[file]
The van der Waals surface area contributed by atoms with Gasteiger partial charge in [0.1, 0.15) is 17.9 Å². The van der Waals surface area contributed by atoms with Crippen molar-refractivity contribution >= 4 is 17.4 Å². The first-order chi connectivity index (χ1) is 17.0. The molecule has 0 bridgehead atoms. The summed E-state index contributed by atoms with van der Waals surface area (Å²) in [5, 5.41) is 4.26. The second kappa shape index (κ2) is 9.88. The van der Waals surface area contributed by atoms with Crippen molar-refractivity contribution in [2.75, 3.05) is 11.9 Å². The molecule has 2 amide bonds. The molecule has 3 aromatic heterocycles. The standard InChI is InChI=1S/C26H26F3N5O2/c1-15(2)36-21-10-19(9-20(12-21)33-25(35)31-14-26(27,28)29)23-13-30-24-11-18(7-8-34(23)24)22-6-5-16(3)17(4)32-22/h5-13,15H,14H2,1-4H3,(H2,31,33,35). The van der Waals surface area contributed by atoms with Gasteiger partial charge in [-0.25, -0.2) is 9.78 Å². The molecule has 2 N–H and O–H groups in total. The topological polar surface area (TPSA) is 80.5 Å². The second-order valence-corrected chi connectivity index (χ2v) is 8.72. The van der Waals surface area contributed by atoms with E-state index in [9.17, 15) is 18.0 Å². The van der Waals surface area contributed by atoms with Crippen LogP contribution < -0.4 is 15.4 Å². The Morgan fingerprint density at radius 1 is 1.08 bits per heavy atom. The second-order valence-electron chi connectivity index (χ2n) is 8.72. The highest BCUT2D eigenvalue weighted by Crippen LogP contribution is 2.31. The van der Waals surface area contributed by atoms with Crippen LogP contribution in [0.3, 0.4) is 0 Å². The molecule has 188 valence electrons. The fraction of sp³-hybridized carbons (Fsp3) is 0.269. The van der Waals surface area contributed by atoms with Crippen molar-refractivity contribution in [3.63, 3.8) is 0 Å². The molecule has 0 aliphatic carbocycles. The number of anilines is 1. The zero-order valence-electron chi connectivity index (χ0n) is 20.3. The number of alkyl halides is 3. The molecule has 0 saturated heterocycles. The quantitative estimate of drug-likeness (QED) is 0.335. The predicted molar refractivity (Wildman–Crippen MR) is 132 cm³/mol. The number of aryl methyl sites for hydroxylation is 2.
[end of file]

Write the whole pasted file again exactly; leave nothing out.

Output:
The van der Waals surface area contributed by atoms with Gasteiger partial charge in [0.1, 0.15) is 17.9 Å². The van der Waals surface area contributed by atoms with Crippen molar-refractivity contribution >= 4 is 17.4 Å². The first-order chi connectivity index (χ1) is 17.0. The molecule has 0 bridgehead atoms. The summed E-state index contributed by atoms with van der Waals surface area (Å²) in [5, 5.41) is 4.26. The second kappa shape index (κ2) is 9.88. The van der Waals surface area contributed by atoms with Crippen molar-refractivity contribution in [2.75, 3.05) is 11.9 Å². The molecule has 2 amide bonds. The molecule has 3 aromatic heterocycles. The standard InChI is InChI=1S/C26H26F3N5O2/c1-15(2)36-21-10-19(9-20(12-21)33-25(35)31-14-26(27,28)29)23-13-30-24-11-18(7-8-34(23)24)22-6-5-16(3)17(4)32-22/h5-13,15H,14H2,1-4H3,(H2,31,33,35). The van der Waals surface area contributed by atoms with Gasteiger partial charge in [-0.25, -0.2) is 9.78 Å². The molecule has 2 N–H and O–H groups in total. The topological polar surface area (TPSA) is 80.5 Å². The second-order valence-corrected chi connectivity index (χ2v) is 8.72. The van der Waals surface area contributed by atoms with E-state index in [9.17, 15) is 18.0 Å². The van der Waals surface area contributed by atoms with Crippen LogP contribution < -0.4 is 15.4 Å². The Morgan fingerprint density at radius 1 is 1.08 bits per heavy atom. The second-order valence-electron chi connectivity index (χ2n) is 8.72. The highest BCUT2D eigenvalue weighted by Crippen LogP contribution is 2.31. The van der Waals surface area contributed by atoms with Crippen LogP contribution in [0.3, 0.4) is 0 Å². The molecule has 188 valence electrons. The fraction of sp³-hybridized carbons (Fsp3) is 0.269. The van der Waals surface area contributed by atoms with Crippen molar-refractivity contribution in [3.63, 3.8) is 0 Å². The molecule has 0 aliphatic carbocycles. The number of anilines is 1. The zero-order valence-electron chi connectivity index (χ0n) is 20.3. The number of alkyl halides is 3. The molecule has 0 saturated heterocycles. The quantitative estimate of drug-likeness (QED) is 0.335. The predicted molar refractivity (Wildman–Crippen MR) is 132 cm³/mol. The number of aryl methyl sites for hydroxylation is 2.